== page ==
Providers welcome justices' long-awaited ACA ruling, will focus now on implementing law
Declaring it was not his job to protect Americans from the consequences of their political choices, Chief Justice John Roberts cast his lot with the U.S. Supreme Court's liberal wing and voted to uphold most of the healthcare reform law.
“Members of this court are vested with the authority to interpret the law; we possess neither the expertise nor the prerogative to make policy judgments,” Roberts wrote. “Those decisions are entrusted to our nation's elected leaders, who can be thrown out of office if the people disagree with them.”
The outcome finally clears the way for a wave of implementation goals in the Patient Protection and Affordable Care Act, whose effects will ripple across the nation's $2.7 trillion healthcare industry for years to come.
All 50 states will see the establishment of a public insurance exchange, up to 32 million more Americans are projected to receive coverage, and every hospital and doctor in the nation will face financial penalties if they fail to meet goals for quality of care and patient safety. Under the individual mandate, which threatened to sink the law before the Supreme Court upheld it, virtually every American will be required to obtain health insurance or face penalties on their income taxes after 2014.
The most immediate question in many minds was whether the one aspect of the court's ruling that went against the Obama administration's wishes—striking down the huge financial penalties for states that don't expand their Medicaid programs—will affect insurance coverage estimates.
The court's decision left providers wondering which states would choose to opt out of the Medicaid expansion, which could work against the reform law's stated goal of using the joint federal-state program to cover low-income uninsured Americans. Twenty-six state governments sued to stop the law, though experts noted that citizens in states that opt out will still pay federal taxes to support the expanded Medicaid program elsewhere.
Despite that uncertainty, healthcare players cheered the results of the high court's six opinions on June 28. The opinions spanned 193 pages, upholding the individual insurance mandate while reflecting a deeply fractured court.
Many observers predicted the outcome, but few foresaw the unusual legal route to the critical decision to toss aside the Obama administration's claim that the mandate was an extension of Congress' power to regulate commerce—but then declare it legal anyway, as a tax on the uninsured in a 5-4 vote.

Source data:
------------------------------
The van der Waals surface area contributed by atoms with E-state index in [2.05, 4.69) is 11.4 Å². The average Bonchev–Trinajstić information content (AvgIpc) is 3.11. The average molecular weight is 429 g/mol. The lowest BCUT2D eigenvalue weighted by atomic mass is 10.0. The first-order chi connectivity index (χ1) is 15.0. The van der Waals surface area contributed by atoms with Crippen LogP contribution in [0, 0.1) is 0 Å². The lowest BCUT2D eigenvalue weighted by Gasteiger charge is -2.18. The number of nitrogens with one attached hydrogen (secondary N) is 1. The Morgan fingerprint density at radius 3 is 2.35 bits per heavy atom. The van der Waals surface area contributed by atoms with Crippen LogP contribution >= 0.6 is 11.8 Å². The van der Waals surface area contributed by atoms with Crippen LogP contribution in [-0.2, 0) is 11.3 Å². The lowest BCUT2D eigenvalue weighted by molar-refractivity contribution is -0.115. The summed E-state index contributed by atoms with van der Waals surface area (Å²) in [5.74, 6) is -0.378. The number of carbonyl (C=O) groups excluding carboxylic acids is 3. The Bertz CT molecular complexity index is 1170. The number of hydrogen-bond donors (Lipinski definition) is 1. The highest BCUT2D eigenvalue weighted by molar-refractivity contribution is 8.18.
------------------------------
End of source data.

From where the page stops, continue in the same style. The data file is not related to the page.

The court also upheld the ability of states to receive enhanced federal funds to expand their eligibility criteria for Medicaid. But a 7-2 majority of the court struck down the corollary provision in the law that sought to allow HHS to cut off all federal Medicaid funding for failing to expand the program to cover the uninsured. States typically receive about 10% of their entire revenue for the year from federal Medicaid grants.
The highly anticipated ruling triggered a cascade of reaction across the country, with hospital groups and insurers praising the decision for bringing stability and certainty and Republican leaders vowing to turn the November elections into a referendum on the law.
“I sure am glad to have the ruling and be on the other side of all that anticipation, but we still have a lot of work to do,” said Richard Umbdenstock, president and CEO of the American Hospital Association, which supported the law. “We are among the first ones to say it's not a perfect bill, and we will look for opportunities to help improve it or address those subjects that weren't dealt with in the bill.”
Healthcare industry experts said many providers and payers are well on their way to achieving the many objectives set out in the law, including reducing preventable readmissions, coordinating primary and acute care, encouraging preventive services, accepting bundled and value-based payments and managing population health.
Hugh Greene, CEO of three-hospital Baptist Health in Jacksonville, Fla., said he has spoken frequently of the need for those kinds of delivery-system reforms even in a state such as Florida, which was the lead state plaintiff in the Supreme Court case to strike down the law.
“The two fundamental drivers of reform—the number of uninsured and costs rising dramatically—would not have gone away if the law was struck down,” Greene said. “I'm also not naive, this is not the final decision. There is a sense that this could go back into the political process as well, and the possibility that repeal of the law could occur. But this is a positive development that gives us clarity going forward.”